Yes, ligers are the offspring of a male lion and female tiger. The offspring of a male tiger and female lion is called a tigon. Ligers tend towards gigantism and are generally larger than either of their parents, whilst tigons are generally smaller or at least no larger than their parents. Like most hybrids, both are usually sterile, but occasionally a female will be fertile and can be bred back to a male lion or tiger, producing:
Lion + liger = li-liger
Lion + tigon = li-tigon
Tiger + liger = ti-liger
Tiger + tigon = ti-tigon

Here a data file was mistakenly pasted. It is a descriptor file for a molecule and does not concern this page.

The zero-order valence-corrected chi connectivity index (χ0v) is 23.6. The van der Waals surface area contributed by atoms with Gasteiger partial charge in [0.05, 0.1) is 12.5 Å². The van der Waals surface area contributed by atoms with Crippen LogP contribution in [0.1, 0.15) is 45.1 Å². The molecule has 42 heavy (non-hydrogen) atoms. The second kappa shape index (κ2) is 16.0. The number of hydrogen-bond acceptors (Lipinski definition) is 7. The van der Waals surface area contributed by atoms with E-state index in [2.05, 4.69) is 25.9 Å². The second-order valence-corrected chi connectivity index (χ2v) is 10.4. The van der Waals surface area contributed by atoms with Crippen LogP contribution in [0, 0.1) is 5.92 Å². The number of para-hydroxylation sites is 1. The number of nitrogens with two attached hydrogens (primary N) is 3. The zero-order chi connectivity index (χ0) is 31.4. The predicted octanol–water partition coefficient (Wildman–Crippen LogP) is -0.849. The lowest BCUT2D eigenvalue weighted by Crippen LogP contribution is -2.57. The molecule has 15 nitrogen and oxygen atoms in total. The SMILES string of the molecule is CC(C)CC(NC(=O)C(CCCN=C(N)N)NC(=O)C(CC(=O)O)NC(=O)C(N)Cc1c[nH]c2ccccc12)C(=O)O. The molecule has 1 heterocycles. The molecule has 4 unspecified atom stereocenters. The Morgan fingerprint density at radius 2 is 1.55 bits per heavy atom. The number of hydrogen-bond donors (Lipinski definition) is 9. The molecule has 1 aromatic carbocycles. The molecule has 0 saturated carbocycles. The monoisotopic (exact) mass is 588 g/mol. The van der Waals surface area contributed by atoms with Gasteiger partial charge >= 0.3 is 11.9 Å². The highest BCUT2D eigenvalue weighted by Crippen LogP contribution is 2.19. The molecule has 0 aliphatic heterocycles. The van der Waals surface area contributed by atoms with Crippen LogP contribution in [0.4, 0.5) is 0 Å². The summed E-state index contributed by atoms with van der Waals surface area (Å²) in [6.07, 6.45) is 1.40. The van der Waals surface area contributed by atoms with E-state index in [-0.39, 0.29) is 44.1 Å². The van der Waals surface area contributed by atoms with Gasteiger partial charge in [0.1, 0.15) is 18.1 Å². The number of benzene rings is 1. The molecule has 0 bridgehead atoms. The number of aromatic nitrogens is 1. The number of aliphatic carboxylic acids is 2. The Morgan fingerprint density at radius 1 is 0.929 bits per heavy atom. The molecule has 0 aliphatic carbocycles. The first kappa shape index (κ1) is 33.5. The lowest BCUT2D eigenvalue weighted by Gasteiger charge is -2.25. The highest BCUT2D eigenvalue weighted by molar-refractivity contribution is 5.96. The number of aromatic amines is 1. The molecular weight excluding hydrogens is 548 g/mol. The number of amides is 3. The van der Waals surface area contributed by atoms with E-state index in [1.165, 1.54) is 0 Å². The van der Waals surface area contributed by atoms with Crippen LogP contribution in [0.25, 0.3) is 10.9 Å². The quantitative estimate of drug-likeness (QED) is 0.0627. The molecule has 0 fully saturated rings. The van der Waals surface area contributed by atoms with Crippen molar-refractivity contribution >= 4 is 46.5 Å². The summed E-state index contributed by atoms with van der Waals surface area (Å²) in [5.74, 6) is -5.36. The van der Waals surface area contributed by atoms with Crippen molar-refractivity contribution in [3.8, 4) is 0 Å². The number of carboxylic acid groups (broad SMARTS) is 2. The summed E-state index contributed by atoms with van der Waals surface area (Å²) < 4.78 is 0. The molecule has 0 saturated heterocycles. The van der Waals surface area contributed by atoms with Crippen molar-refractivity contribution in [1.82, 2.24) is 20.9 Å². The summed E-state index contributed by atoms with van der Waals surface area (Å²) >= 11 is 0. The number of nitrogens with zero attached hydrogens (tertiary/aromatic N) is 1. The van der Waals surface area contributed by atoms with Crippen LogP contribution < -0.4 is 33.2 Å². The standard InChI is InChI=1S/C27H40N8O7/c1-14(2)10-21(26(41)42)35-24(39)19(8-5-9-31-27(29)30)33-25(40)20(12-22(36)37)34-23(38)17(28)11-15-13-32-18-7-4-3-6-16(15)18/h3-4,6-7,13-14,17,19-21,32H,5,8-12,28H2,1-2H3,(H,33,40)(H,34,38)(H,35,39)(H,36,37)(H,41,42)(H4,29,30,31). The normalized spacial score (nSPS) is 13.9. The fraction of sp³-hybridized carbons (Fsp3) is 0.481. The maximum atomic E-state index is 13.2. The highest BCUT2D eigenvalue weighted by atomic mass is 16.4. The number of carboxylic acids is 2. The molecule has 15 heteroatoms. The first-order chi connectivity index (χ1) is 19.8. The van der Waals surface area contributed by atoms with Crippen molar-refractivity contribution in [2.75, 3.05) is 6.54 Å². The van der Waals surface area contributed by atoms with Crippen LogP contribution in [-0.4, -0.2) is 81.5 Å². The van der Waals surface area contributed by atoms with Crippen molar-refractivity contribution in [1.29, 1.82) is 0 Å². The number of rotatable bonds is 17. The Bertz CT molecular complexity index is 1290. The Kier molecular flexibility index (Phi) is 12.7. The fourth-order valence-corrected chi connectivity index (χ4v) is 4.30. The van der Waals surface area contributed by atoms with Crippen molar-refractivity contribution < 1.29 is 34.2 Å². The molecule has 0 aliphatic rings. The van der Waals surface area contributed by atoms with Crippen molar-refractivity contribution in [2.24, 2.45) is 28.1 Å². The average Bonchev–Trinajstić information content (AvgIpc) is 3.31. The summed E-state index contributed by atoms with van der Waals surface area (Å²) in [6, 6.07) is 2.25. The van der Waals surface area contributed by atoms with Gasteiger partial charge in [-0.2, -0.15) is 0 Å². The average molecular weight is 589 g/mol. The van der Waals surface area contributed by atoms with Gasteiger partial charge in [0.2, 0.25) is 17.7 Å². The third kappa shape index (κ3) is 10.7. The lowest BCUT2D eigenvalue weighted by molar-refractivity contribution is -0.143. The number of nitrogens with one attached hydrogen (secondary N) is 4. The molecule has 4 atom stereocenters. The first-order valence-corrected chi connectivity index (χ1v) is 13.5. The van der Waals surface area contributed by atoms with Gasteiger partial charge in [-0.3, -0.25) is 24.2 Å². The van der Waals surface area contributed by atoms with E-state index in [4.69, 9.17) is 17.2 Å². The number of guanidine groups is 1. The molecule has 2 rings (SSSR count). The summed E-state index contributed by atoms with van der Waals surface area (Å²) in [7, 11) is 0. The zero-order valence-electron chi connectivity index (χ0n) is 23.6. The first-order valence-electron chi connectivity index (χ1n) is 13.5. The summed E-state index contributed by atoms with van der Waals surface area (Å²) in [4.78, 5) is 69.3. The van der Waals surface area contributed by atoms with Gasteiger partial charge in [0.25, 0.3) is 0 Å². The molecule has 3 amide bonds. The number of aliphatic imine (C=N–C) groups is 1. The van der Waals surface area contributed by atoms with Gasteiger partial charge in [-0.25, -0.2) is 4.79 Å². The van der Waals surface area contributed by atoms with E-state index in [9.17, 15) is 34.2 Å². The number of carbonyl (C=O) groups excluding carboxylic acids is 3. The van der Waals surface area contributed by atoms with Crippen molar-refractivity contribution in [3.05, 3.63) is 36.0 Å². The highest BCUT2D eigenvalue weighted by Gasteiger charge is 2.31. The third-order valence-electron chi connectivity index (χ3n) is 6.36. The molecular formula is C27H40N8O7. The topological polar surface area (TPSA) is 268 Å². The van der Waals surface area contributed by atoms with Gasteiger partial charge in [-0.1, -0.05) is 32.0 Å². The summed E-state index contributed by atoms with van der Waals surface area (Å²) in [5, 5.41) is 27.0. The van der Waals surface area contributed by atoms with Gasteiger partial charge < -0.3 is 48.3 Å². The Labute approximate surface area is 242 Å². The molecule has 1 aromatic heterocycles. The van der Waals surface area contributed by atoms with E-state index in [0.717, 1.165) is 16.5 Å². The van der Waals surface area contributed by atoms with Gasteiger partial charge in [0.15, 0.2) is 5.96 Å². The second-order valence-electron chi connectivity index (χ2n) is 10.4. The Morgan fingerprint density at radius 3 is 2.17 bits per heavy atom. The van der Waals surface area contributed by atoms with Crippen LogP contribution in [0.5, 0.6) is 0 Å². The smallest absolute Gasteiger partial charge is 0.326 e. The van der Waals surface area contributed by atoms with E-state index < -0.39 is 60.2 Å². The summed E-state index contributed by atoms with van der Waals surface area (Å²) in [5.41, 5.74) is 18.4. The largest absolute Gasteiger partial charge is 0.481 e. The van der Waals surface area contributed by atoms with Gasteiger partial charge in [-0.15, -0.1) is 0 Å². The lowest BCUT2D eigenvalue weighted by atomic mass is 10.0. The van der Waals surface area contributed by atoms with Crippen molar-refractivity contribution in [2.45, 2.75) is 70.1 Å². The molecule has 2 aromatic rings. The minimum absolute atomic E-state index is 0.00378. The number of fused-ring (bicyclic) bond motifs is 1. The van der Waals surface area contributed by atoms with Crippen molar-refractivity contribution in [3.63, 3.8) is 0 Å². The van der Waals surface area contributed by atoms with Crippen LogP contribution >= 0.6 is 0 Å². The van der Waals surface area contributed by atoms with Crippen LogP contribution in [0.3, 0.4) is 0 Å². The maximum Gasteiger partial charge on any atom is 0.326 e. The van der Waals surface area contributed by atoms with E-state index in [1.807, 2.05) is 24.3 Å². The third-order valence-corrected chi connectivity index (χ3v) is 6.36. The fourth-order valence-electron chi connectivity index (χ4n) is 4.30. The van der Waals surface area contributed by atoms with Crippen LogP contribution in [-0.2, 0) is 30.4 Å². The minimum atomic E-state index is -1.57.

There is no record of fertile males, so you could never breed two ligers or two tigons together, or a liger with a tigon.
Respectable zoos frown on the breeding of hybrids such as ligers and tigons, as they have no value from a conservation point of view and are taking up space and resources that could be used to breed endangered species. They are basically freaks bred by unscrupulous zoos in order to make money out of people willing to pay to see them.
Today, there is very little chance of them occurring in the wild – tigers are found only in Asia, lions in Africa and the Gir Forest of India, where there are no tigers. Historically, the Asiatic subspecies of lion had a much greater range which overlapped with that of the tiger, so it is possible, though unlikely, that they may once have sometimes occurred in the wild.